October 22, 2017

Does cloud mining make sense?

[Paul Ellenbogen is a second year Ph.D. student at Princeton who’s been looking into the economics and game theory of Bitcoin, among other topics. He’s a coauthor of our recent paper on Namecoin and namespaces. — Arvind Narayanan]

Currently, if I wanted to mine Bitcoin I would need to buy specialized hardware, called application-specific integrated circuits (ASICs). I would need to find space for my hardware, which could take up a considerable amount of space. I might need to install a new cooling system into the facility to dissipate the considerable amounts of heat generated by the hardware.

Or I could buy a cloud mining contract. Cloud mining companies bill themselves as companies that take care of all of the gritty details and allow the consumer to directly buy hash power with dollars. Most cloud mining companies offer contracts for varying term lengths, going anywhere from on the order of weeks to perpetuity. For example, I could pay $300, and receive one terrahash per second for the next year. As soon as the cloud hashing provider receives my money, they start up a miner, or allocate me existing cycles, and I should start earning bitcoins in short order. Sounds easy right?

Cloud mining has a bad track record. Many cloud mining services have closed up shop and run off with customer money. Examples include PBmining, lunaminer, and cloudminr.io. Gavin Andresen, a Bitcoin Core developer, once speculated that cloud mining doesn’t make any sense and that most of these services will end up as scams.

Cloud mining has been a popular front for Ponzi schemes, investment frauds where old customers or investors are paid with the money of new customers. In the case of cloud mining Ponzi schemes, bitcoins to pay old contracts are furnished from the payment of new customers. Ponzi schemes tend to collapse when the flow of new customers dries up, or when a large number of customers try to cash out. Cloud mining is a particularly appealing target for Ponzi schemes because the second failure case, cashing out, is not an option for those holding mining contracts. The contracts stipulate a return of bitcoins determined by hash rate. This means Ponzi scheme operators only need to keep recruiting new users for as long as possible. Bitcointalk user Puppet points out a set of 7 useful criteria for spotting cloud mining scams. Out of the 42 operations puppet examines, they identify 30 operations as scams, 14 of which have already ceased operation.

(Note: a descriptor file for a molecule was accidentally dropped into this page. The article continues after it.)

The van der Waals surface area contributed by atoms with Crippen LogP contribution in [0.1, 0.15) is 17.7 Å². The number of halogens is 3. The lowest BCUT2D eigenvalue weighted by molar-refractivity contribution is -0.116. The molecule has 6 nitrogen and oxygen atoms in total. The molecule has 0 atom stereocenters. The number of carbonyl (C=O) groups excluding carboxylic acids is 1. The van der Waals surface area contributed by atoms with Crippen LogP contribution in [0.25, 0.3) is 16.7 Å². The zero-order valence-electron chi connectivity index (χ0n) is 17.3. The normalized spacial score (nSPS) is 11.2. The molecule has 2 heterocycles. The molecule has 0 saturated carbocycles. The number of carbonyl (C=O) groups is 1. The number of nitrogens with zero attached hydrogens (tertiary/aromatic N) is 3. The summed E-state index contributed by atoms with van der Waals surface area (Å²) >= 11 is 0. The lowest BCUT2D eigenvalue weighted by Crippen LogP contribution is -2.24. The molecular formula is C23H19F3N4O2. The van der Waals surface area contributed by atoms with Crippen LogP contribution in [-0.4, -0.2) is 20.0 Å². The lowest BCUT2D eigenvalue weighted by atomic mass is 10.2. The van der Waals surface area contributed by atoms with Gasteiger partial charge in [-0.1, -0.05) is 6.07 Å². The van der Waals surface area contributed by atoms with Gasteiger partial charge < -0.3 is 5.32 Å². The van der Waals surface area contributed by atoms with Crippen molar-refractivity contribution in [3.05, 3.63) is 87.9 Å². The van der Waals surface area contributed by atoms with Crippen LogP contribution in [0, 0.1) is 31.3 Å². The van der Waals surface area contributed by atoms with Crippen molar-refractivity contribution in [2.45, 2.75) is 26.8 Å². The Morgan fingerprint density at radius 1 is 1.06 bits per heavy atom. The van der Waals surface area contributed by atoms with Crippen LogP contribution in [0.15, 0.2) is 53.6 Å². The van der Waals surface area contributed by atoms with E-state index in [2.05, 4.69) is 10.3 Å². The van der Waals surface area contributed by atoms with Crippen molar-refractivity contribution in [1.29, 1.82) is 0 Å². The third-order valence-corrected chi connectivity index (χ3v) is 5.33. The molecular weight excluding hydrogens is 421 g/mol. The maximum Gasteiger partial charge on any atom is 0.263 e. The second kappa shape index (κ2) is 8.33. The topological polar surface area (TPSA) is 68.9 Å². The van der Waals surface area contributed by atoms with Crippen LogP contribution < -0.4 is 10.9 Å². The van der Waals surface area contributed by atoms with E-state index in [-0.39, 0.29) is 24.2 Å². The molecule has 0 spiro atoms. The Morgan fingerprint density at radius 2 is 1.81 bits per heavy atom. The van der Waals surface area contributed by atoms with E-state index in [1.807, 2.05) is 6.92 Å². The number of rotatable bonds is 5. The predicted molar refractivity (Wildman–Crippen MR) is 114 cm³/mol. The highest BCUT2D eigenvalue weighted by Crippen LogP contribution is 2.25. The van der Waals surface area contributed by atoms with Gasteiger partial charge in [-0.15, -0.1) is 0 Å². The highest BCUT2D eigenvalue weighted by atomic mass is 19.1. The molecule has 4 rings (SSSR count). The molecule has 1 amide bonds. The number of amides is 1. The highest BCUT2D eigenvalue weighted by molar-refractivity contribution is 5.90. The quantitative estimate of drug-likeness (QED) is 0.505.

Yet cloud mining persists. That so many cloud mining operations end up being scams may appeal to our basic business intuition. Compare a cloud miner to a traditional bitcoin miner. A traditional bitcoin miner mines bitcoins and sells them on the exchange at their current market rate. It seems that the only way for a cloud miner to do better than a traditional bitcoin miner selling bitcoins at market price is at the expense of the cloud mining customer. It appears there is no way for both cloud miner and their customer to walk away better off.

Yet cloud mining and at least some interest in cloud mining persists. I would like to offer some possible scenarios where cloud mining may deliver the hashes that customers order.